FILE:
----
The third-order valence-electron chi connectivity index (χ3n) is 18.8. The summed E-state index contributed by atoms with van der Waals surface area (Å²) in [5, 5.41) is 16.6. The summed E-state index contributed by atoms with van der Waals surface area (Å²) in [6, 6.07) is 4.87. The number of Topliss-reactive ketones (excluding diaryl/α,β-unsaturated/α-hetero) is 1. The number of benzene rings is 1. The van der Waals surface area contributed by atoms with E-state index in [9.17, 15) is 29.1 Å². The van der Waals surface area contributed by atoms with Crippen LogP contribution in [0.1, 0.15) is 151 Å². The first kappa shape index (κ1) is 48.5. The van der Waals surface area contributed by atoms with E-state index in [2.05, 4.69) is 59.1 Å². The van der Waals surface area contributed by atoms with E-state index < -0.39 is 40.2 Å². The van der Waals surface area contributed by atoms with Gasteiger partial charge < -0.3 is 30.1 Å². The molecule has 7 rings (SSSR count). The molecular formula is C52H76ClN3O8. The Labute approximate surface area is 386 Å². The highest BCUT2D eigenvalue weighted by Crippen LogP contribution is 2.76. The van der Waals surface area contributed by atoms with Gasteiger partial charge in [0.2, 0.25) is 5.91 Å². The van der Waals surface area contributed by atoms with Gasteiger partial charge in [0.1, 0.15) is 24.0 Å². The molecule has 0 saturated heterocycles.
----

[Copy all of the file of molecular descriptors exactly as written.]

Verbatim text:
The third-order valence-electron chi connectivity index (χ3n) is 18.8. The summed E-state index contributed by atoms with van der Waals surface area (Å²) in [5, 5.41) is 16.6. The summed E-state index contributed by atoms with van der Waals surface area (Å²) in [6, 6.07) is 4.87. The number of Topliss-reactive ketones (excluding diaryl/α,β-unsaturated/α-hetero) is 1. The number of benzene rings is 1. The van der Waals surface area contributed by atoms with E-state index in [9.17, 15) is 29.1 Å². The van der Waals surface area contributed by atoms with Crippen LogP contribution in [0.1, 0.15) is 151 Å². The first kappa shape index (κ1) is 48.5. The van der Waals surface area contributed by atoms with E-state index in [2.05, 4.69) is 59.1 Å². The van der Waals surface area contributed by atoms with E-state index < -0.39 is 40.2 Å². The van der Waals surface area contributed by atoms with Gasteiger partial charge < -0.3 is 30.1 Å². The molecule has 7 rings (SSSR count). The molecular formula is C52H76ClN3O8. The Labute approximate surface area is 386 Å². The highest BCUT2D eigenvalue weighted by Crippen LogP contribution is 2.76. The van der Waals surface area contributed by atoms with Gasteiger partial charge in [0.2, 0.25) is 5.91 Å². The van der Waals surface area contributed by atoms with Gasteiger partial charge in [0.1, 0.15) is 24.0 Å². The molecule has 0 saturated heterocycles.